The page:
To take part in a working bee, you must wear boots, long pants, and long sleeves. You will need to be inducted at the beginning of your first working bee before you can start work.

Learn more about the Wingecarribee Bushcare Rivercare Group

A group of Bushcare volunteers at Mt Gib in 2023.
Image: A group of Bushcare volunteers at Mt Gib in 2023.
The Gib: Mount Gibraltar Southern Highlands - "for all those who come after us"

Blue Flax Lily Dianella caerulea Watercolour paintings A Hyman

Originally a hardcover book, The Gib(PDF, 14MB) was first published in 2007 by Mount Gibraltar Landcare and Bushcare under the auspices of Wingecarribee Shire Council.

The Gib was reprinted in 2009 supported by the Hawkesbury Nepean Catchment Management Authority.

The Gib was re-released under a Creative Commons licence as an e-book with updated appendices. The e-book is now free to be downloaded, shared, and used for derivative non-commercial purposes.

Nodding Blue Lily Stypandra glauca watercolour by A Hyman

The book is an important document that describes the unique environment of Mount Gibraltar, its human history, its location within Gundungurra Country, and the dedicated volunteers who are still working today to maintain this area's natural environment and amenity.

According to its authors, The Gib: Mount Gibraltar Southern Highlands was shared freely "for all those who come after us".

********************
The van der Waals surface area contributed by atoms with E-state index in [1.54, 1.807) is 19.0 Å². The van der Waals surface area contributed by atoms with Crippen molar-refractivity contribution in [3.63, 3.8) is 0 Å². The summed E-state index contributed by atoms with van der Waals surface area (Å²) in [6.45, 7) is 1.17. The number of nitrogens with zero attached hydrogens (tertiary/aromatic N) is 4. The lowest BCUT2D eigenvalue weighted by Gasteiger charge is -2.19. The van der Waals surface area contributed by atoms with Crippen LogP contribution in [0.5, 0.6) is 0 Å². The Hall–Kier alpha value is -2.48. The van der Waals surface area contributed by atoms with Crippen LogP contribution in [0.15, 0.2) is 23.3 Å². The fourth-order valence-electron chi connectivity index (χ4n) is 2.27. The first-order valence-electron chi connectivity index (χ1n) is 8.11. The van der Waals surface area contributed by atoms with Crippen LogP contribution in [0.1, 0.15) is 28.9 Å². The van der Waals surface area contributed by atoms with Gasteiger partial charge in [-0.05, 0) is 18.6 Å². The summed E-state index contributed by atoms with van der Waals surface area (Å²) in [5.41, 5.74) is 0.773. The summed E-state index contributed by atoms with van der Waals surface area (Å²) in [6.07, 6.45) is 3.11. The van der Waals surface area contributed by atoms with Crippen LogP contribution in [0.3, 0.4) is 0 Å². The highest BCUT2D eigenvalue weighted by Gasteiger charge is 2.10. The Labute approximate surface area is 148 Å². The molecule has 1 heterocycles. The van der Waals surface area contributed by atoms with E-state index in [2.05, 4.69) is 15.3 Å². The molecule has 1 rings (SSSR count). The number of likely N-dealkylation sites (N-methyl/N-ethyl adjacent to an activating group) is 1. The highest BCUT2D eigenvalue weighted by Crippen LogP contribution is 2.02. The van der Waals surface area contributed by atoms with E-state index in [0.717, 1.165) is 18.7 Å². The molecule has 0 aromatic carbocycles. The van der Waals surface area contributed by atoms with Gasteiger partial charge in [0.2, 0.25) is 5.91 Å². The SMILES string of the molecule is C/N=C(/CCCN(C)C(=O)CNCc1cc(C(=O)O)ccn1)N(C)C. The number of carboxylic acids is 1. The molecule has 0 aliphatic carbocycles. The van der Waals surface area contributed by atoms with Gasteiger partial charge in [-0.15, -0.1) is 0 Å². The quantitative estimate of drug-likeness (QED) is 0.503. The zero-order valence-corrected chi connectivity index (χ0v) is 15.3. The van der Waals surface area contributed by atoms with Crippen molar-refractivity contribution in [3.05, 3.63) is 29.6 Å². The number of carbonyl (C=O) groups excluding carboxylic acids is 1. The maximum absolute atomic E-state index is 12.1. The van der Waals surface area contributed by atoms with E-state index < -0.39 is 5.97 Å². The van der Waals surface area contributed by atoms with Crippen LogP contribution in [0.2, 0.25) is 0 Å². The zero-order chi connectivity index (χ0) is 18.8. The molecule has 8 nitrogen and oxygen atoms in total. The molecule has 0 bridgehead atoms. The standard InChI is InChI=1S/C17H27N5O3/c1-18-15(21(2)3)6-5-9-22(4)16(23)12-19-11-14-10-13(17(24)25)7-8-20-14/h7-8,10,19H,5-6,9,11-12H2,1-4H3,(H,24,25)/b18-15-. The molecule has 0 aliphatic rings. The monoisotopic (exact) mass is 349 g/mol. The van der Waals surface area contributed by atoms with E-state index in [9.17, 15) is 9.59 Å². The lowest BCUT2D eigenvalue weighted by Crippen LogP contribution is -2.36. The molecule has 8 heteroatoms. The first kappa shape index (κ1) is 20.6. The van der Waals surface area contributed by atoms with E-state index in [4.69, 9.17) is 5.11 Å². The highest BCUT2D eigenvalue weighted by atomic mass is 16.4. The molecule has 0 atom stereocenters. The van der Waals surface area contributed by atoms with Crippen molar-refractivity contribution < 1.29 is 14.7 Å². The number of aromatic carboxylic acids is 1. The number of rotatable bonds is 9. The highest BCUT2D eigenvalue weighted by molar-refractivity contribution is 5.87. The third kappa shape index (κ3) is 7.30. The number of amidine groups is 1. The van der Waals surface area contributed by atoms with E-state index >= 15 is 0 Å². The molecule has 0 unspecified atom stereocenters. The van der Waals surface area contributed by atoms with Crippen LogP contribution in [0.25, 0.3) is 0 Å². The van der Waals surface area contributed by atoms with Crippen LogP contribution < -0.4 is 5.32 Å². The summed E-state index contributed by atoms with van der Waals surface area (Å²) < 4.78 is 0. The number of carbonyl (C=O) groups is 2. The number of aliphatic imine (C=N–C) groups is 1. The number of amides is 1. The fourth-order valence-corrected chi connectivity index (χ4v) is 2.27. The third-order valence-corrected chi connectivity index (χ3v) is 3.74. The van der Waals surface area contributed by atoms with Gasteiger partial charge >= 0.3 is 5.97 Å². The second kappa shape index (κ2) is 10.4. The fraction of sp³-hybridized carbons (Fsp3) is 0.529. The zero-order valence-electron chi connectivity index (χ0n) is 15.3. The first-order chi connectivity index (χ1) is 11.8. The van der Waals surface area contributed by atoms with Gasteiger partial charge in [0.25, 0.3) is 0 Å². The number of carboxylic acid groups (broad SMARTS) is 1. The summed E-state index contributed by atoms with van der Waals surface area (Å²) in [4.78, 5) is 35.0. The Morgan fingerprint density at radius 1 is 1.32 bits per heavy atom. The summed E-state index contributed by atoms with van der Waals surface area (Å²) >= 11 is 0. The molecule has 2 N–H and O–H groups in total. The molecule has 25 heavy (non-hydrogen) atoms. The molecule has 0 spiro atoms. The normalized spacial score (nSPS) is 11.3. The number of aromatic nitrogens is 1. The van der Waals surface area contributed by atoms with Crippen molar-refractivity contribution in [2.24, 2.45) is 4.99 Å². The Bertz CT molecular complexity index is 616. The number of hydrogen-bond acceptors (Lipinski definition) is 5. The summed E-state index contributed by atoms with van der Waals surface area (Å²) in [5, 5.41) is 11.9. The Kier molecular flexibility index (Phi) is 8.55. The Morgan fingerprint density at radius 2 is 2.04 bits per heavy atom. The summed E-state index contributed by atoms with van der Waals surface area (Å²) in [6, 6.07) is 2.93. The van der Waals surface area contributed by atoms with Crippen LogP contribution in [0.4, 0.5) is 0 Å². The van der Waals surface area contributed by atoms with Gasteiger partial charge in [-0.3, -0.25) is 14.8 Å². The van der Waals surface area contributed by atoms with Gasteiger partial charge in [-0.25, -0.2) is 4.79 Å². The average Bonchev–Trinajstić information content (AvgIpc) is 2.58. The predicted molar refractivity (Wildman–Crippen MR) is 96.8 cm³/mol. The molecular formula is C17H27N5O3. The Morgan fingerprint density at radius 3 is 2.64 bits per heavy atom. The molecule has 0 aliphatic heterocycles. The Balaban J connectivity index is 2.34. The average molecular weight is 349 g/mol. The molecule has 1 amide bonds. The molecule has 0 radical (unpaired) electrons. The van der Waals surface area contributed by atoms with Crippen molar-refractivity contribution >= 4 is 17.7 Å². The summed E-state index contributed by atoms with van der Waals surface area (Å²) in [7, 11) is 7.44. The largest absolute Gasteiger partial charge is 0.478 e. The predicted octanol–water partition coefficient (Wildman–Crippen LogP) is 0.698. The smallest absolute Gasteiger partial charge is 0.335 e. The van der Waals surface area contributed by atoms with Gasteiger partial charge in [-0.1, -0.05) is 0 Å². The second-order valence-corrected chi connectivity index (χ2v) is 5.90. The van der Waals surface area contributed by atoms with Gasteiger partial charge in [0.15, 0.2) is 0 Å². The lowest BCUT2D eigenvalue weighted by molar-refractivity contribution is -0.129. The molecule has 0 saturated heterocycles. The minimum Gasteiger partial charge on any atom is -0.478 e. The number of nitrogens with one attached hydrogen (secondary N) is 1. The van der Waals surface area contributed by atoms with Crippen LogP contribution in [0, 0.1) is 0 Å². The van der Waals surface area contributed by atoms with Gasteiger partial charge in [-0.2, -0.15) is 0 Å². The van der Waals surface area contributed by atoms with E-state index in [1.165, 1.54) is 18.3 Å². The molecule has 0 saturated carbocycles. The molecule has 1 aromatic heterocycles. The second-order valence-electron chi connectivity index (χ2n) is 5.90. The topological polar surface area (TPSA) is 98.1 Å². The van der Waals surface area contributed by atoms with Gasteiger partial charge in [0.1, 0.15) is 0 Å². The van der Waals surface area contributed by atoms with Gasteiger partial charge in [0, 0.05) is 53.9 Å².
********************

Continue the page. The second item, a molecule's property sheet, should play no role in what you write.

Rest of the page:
Images: Nodding Blue Lily Stypandra glauca and Blue Flax Lily Dianella caerulea illustrations by A Hyman. Source: The Gib.

Download The Gib: Mount Gibraltar Southern Highlands

Southern Highlands Netball players in their netball uniforms and bibs.
Image: The Gib editors Carmen Wright, Julie-Rose Moffatt, Jane Lemann, Michael Elphick, Elizabeth Smith, Jenny Simons.


Historic quarries from 1886-1986

Blue Flax Lily Dianella caerulea Watercolour paintings A Hyman - 2 Six distinct quarry locations within what is now Mount Gibraltar Reserve were used consistently for the 100 years from 1886-1986 and reflect an important aspect of Bowral’s industrial history.

Trachyte stone quarried at Mount Gibraltar is known as 'Bowral trachyte' and provided stone for notable buildings in New South Wales, the ACT, and abroad.

Mount Gibraltar Heritage Quarries Complex, 2015.(PDF, 832KB)

Trachyte entrance wall

With support from Wingecarribee Shire Council, a Veolia Mulwaree Trust Community Grant, and funds raised by the sale of The Gib: Mount Gibraltar Southern Highlands, the Mount Gibraltar Landcare Bushcare group recently saw a long-held vision achieved with the construction of a commemorative trachyte entrance retaining wall at the Heritage Quarries Complex.

The wall marks the entrance to the Heritage Quarries Complex circuit walk, from which the unique microsyenite stone known as Bowral trachyte was quarried for 100 years to be used in many heritage buildings and monuments across the state.

Photo gallery: Heritage Quarries Complex

Bushfire management

The Mount Gibraltar Reserve Fire Management Plan provides details of the fire management policies and strategies for the reserve and Council's statutory responsibilities. 

It outlines the history and causes of fire in the reserve, along with the hazard levels and assets that require protection. The plan outlines the fire management objectives, fire management units and prescribed fire management regimes designed to protect the environmental, social and cultural values of the reserve and neighbouring properties. 

The Gib's fire management plan will be updated following the completion of the new generation Wollondilly Wingecarribee Bushfire Risk Management Plan currently in development.